5. 5. From analysis to action <ul><li>How can we practically use these insights to stimulate innovation to occur? </li></ul><ul><li>Response: pilots with innovation platforms: </li></ul><ul><li>A diverse group of people deliberately convening to realise change </li></ul><ul><li>Pilots: </li></ul><ul><li>COS-SIS, RIU, SSA-CP FARA, other commodity platforms </li></ul>Amsterdam, The Netherlands www.kit.nl
  6. 6. Lessons drawn from different pilots <ul><li>International writeshop with practitioners and experts for case based analysis (RIU, CoS-SIS, SSA-CP, other) </li></ul><ul><li>Assessment of RIU platforms in Rwanda, Zambia and Tanzania </li></ul><ul><li>Documentation of case-stories by RIU innovation platforms members in Nigeria, Tanzania and Rwanda </li></ul><ul><li>CoS-SIS experiences </li></ul><ul><li>Outcomes: </li></ul><ul><li>RIU reports (to be transformed into book in 2012) </li></ul><ul><li>KIT bulletin: Agricultural Innovation platforms: lessons from and for practitioners (in print) </li></ul><ul><li>IP experiences CoS-SIS (early 2012) </li></ul>Amsterdam, The Netherlands www.kit.nl
  7. 7. Innovation platform impact pathways Amsterdam, The Netherlands www.kit.nl
  8. 8. Platform functions observed by members <ul><li>1. Advocacy for change </li></ul><ul><li>2. Demand articulation </li></ul><ul><li>3. Access to financial services </li></ul><ul><li>4. Access to research and extension services </li></ul><ul><li>5. Access to inputs </li></ul><ul><li>6. Access to markets </li></ul><ul><li>7. Farmer collaboration </li></ul><ul><li>8. Innovation </li></ul><ul><li>9. Communication </li></ul><ul><li>10. Coordination of action between support organisations </li></ul>Amsterdam, The Netherlands www.kit.nl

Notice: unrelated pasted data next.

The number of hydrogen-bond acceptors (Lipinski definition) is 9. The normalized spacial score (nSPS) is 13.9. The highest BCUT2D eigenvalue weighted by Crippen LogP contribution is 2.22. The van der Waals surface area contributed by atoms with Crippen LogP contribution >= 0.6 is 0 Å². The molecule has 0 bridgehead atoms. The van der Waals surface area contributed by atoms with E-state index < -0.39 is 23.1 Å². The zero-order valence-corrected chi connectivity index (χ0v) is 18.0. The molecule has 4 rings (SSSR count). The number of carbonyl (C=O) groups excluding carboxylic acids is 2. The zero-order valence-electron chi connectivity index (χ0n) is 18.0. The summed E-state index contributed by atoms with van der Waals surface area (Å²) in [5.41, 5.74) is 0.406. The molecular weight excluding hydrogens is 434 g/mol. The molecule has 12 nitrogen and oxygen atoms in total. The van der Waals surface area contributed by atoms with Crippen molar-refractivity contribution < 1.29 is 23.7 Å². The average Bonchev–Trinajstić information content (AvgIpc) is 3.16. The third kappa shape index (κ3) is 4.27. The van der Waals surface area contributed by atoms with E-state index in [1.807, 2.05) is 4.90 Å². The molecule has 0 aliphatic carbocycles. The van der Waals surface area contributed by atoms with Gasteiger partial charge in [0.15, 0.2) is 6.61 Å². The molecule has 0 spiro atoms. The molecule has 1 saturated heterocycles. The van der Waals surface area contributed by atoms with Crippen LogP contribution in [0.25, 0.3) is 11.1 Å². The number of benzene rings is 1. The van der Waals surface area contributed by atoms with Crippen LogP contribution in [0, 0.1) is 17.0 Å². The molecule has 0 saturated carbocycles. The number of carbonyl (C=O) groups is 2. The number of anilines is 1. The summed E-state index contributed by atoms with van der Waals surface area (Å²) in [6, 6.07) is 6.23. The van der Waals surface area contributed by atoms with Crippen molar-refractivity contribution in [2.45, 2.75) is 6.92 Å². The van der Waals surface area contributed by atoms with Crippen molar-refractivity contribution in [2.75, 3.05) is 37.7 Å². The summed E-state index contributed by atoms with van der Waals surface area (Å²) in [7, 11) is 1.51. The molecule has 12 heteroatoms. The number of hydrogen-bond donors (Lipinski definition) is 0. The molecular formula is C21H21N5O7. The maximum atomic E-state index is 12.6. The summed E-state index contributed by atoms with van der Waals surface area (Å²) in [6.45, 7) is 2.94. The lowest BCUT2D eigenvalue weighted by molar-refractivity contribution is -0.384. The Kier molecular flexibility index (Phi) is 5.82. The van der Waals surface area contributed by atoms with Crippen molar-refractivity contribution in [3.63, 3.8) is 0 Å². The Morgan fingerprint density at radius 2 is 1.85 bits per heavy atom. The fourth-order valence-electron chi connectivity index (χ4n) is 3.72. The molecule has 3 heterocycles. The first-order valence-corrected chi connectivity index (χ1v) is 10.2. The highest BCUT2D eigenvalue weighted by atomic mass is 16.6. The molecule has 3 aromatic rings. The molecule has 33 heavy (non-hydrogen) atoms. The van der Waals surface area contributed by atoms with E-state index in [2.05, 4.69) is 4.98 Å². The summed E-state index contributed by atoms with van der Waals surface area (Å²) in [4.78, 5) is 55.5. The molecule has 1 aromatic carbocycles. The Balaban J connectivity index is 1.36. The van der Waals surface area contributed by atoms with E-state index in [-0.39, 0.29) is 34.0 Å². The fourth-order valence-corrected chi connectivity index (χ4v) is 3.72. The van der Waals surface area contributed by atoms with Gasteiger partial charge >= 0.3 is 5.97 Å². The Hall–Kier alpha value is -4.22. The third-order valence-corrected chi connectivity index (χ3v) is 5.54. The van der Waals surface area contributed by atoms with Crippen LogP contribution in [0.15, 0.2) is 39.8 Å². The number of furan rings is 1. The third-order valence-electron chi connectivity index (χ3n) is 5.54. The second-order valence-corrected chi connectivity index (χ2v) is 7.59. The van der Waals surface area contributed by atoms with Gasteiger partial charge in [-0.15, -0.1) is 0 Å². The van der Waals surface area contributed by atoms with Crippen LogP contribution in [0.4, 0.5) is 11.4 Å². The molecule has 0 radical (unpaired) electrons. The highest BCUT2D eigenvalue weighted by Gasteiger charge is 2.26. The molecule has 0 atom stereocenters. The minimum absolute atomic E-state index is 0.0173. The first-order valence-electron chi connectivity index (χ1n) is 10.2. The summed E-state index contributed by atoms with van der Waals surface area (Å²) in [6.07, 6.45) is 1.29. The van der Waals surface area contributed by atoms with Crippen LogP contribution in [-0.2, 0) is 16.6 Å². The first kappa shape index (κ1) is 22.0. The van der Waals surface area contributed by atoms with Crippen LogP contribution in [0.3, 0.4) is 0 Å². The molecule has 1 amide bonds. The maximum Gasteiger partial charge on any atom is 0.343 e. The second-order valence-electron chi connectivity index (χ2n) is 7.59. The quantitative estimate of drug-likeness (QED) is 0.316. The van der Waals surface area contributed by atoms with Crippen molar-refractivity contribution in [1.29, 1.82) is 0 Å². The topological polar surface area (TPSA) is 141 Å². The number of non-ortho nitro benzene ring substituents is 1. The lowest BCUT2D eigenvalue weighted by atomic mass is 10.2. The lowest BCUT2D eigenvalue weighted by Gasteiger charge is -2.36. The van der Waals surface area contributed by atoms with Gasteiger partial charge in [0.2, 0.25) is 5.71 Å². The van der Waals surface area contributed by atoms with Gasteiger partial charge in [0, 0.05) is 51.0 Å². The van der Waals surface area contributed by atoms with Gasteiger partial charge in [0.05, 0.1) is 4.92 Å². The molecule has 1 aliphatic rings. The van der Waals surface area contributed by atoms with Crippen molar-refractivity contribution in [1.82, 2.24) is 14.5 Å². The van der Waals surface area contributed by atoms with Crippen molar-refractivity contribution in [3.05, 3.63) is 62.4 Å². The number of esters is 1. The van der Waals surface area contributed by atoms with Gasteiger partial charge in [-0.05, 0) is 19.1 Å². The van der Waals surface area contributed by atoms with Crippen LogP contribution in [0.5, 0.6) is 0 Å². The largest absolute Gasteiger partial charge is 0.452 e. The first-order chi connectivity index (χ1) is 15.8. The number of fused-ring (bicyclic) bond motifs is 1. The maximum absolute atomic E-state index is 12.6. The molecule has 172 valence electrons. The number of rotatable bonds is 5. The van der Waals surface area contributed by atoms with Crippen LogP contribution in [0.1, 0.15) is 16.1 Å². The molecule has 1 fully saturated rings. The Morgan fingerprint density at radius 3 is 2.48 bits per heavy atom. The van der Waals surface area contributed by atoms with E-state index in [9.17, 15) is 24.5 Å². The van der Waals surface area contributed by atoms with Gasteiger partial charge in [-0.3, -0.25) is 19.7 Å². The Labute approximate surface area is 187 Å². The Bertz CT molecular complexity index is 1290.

9. 9. Facilitation needed <ul><li>Championing: Representing local stakeholders at a higher level by virtue of a leading role in a local organisation. </li></ul><ul><li>Brokering: Make connections between actors that can benefit form each other’s services or roles. </li></ul><ul><li>Facilitation: Stimulating and assisting the interactive process between stakeholders with the objective of improved quality of interaction. </li></ul><ul><li>Thematic leadership (thrust leadership in RIU): Taking the initiative on a certain topic </li></ul><ul><li>Mobilisation: Lobbying essential stakeholders to join a platform or local level organisation. </li></ul>Amsterdam, The Netherlands www.kit.nl
  10. 10. Facilitation needed cont’d <ul><li>Mediation: Conflict resolution. </li></ul><ul><li>Advocacy: Promoting the network and ensuring support of and buy-in into the network by those individuals and organisations that matter. </li></ul><ul><li>Problem solving: Identifying, proposing and providing practical solutions for bottlenecks hindering progress of multi-stakeholder action. </li></ul><ul><li>Technical backstopping: Providing technical advice and training in order to ensure that opportunities discussed are economically, technically and socially viable. </li></ul>Amsterdam, The Netherlands www.kit.nl